General Wireless Operations, the joint venture with Sprint Corp. that has operated RadioShack since it came out of bankruptcy, is preparing its own bankruptcy filing, according to people familiar with the matter.
A filing could happen within the coming days and will probably result in liquidation, said the people, who asked not to be identified because the process isn’t public. The beleaguered company, which does business as RadioShack, operates outlets that share space with Sprint’s retail locations, as well as franchising the name to other stores.
The bankruptcy would deal another blow to the RadioShack brand, an almost-century-old source of electronics that struggled to compete with online merchants and big-box retailers. The General Wireless venture was designed to help the RadioShack name live on following the demise of the Fort Worth-based company. But pressures on the business, including sluggish foot traffic at shopping centers and a shift to e-commerce, have persisted.
RadioShack filed for bankruptcy in 2015. The company closed about half of its 4,000 stores and sold 1,700 to creditor Standard General LP, which teamed up with Sprint to form General Wireless. The deal created 1,400 co-branded locations with Sprint, plus several hundred franchised units.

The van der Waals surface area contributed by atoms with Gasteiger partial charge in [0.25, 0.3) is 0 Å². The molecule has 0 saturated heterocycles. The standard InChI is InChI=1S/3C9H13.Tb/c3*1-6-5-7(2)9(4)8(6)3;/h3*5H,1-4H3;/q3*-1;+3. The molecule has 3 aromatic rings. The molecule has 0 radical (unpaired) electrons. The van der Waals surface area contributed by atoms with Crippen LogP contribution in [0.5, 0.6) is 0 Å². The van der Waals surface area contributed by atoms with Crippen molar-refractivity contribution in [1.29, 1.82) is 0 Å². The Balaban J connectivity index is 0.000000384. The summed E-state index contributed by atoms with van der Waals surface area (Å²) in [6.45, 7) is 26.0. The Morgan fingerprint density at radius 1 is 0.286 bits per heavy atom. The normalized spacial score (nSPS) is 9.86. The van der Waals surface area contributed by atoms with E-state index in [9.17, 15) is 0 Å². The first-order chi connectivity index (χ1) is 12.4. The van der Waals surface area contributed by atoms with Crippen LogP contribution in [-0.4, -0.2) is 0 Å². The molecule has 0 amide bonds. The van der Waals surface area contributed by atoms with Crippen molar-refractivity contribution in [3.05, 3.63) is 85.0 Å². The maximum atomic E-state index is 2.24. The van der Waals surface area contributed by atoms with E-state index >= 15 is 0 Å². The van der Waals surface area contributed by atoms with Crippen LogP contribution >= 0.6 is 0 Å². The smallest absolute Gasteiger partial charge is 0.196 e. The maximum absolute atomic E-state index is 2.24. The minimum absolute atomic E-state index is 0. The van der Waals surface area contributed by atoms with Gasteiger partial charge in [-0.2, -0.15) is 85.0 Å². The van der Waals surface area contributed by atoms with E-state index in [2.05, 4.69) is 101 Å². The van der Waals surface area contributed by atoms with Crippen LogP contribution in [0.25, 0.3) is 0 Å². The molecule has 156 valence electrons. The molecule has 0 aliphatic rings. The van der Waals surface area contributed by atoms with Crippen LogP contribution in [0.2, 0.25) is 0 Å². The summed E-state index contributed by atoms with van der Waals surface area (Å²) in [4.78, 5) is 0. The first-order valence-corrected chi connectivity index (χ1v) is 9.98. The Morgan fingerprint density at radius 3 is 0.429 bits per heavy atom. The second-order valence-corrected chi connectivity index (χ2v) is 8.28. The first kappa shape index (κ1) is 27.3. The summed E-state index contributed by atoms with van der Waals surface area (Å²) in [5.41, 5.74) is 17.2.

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Sprint, the fourth-largest U.S. wireless carrier, declined to comment. Standard General, an investment firm that previously backed American Apparel, didn’t have an immediate comment.
When the venture was rolled out in 2015, Chief Executive Officer Ron Garriques said he had “ambitious plans for the new RadioShack.” But he stayed less than a year and was replaced by Dene Rogers last April. The business renovated locations and updated inventory. The Sprint partnership also was meant to give the stores an edge.
At the time, the business lined up a financing package that included a $50 million asset-backed credit line, led by RBC Capital Markets, as well as a $25 million term loan from Great American Capital Partners.
But the company has been working against a broader pullback in brick-and-mortar retail. Best Buy, the largest electronics chain, delivered a disappointing outlook this week, a sign that even the biggest retailers are struggling to adapt.